I’ve been busy for the past month (give or take) on three chapters in Shifting Mars’ Sands. These chapters are tightly coupled; if you think of them as a balloon and you squeeze in one spot, a bulge will appear in another.
The issue is that I moved a major argument between two protagonists (Frank and Gretchen) to earlier in the novel. This had immediate repercussions, which I addressed. On the positive side, it allowed these two characters more time to grow close together, which was needed to make it believable.
The downside, though, is that it created a hole in these chapters. Originally, after an antagonist is captured, one protagonist (Frank) threatens him for the name of the spy. The other protagonist (Gretchen) is unsure if he’s bluffing or capable of murdering the antagonist. This matters to her because she has feelings for him, but not if he’s a murderer.
The simple solution is to avoid the capture (which is simple), but that has its own set of problems. This antagonist needs removed from the chessboard. He has no further purpose in the story. Plus, the good guys are in desperate need for a win (only a small one) in this plotline. Just hitting the delete key isn’t the answer.
By moving this argument to earlier in the novel, Gretchen’s uncertainty isn’t believable anymore–she’d call Frank out, not sit passively fretting about it. However, I needed an event to bind them closer together. This event needs to be a concern of Gretchen’s.
I tried her being troubled by her imagining Frank following through on his bluff. It worked okay (at best), but it wasn’t strong. Then, a member of my Saturday writers’ group (Loudoun County Writers’ Group) pointed out that Frank’s threats were only verbal, not physical. He considered it a problem because it made Frank seem as if he was stupid or wasn’t trying very hard.
I (as the author) know that Frank’s hands are tied. If he physically assaults the antagonist, he’d face charges. Our protagonists are on the short-end of the stick when it comes to justice and fairness. I never explicitly stated this in relation to this situation, but it’s been implied throughout the novel.
So, I decided to delve into it. Still, I didn’t have the pivot point I needed to carry the 3rd chapter and bring it out. From nowhere–and I mean from nowhere–I realize the solution is to discard Gretchen’s doubts of Frank completely; Frank said nothing would happen to the antagonist and he’s proven correct. Instead, Gretchen should realize that the antagonist outmaneuvered them. As a consequence, she feels guilty for her voiced concerns over the antagonist’s safety tying Frank’s hands in getting the spy’s name. (This is what it’s like when your muse speaks to you. 🙂 Who knew?)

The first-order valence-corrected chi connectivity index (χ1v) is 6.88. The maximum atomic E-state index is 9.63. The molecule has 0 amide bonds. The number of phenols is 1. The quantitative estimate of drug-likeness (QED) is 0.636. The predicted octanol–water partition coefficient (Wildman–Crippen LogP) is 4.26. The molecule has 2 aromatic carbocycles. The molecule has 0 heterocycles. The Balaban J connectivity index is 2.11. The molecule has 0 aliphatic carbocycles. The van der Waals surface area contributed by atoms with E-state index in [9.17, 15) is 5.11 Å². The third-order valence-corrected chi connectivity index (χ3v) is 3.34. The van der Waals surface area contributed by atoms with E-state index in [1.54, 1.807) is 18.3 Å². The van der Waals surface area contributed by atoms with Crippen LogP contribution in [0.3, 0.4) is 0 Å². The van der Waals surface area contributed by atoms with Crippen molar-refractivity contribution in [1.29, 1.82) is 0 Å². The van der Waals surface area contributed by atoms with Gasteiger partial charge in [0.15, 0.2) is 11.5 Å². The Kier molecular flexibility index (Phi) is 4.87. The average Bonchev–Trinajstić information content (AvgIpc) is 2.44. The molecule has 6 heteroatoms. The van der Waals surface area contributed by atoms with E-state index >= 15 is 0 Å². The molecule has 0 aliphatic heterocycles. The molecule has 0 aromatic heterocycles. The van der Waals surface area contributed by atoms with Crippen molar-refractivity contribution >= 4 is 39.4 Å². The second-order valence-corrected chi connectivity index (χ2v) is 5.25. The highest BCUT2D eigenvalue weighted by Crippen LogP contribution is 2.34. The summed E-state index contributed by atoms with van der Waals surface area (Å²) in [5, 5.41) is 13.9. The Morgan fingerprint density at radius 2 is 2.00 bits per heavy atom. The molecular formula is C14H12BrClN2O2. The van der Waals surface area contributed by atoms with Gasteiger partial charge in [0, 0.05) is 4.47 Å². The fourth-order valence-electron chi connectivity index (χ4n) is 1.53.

Guilt. It works, and it works well. I’m able to get situational information out and have Frank and Gretchen have a real moment together. The conversation came to me faster than I could type or write.
The third chapter goes before the writer’s group in five days. I expect that a few of the members will be surprised with it because they didn’t care for how the threats occurred.
There’s a story rationale for how the threats were handled that feeds into the general situation the characters find themselves. Frank and Gretchen need a win (capturing the antagonist), but they can’t have total victory (getting the spy’s name)–not yet anyway.
Also, there’s a reader enjoyment factor involved. Getting the name of the spy via a threat weakly resolves a plotline that has been in the forefront of the novel. I want to resolve it in a much more satisfying manner with Frank and Gretchen discovering him in the act.
By chapter’s end, I have the story points where I need them. Frank and Gretchen are closer. The antagonist is off the chessboard. The spy is still hidden. The general setting is reinforced.
After a bit of hard work, all is well.
I’m interested in many things, from Mars to space travel, music to books, movies to creating my own stories. My sci-fi novel, The Music of Mars, is available now.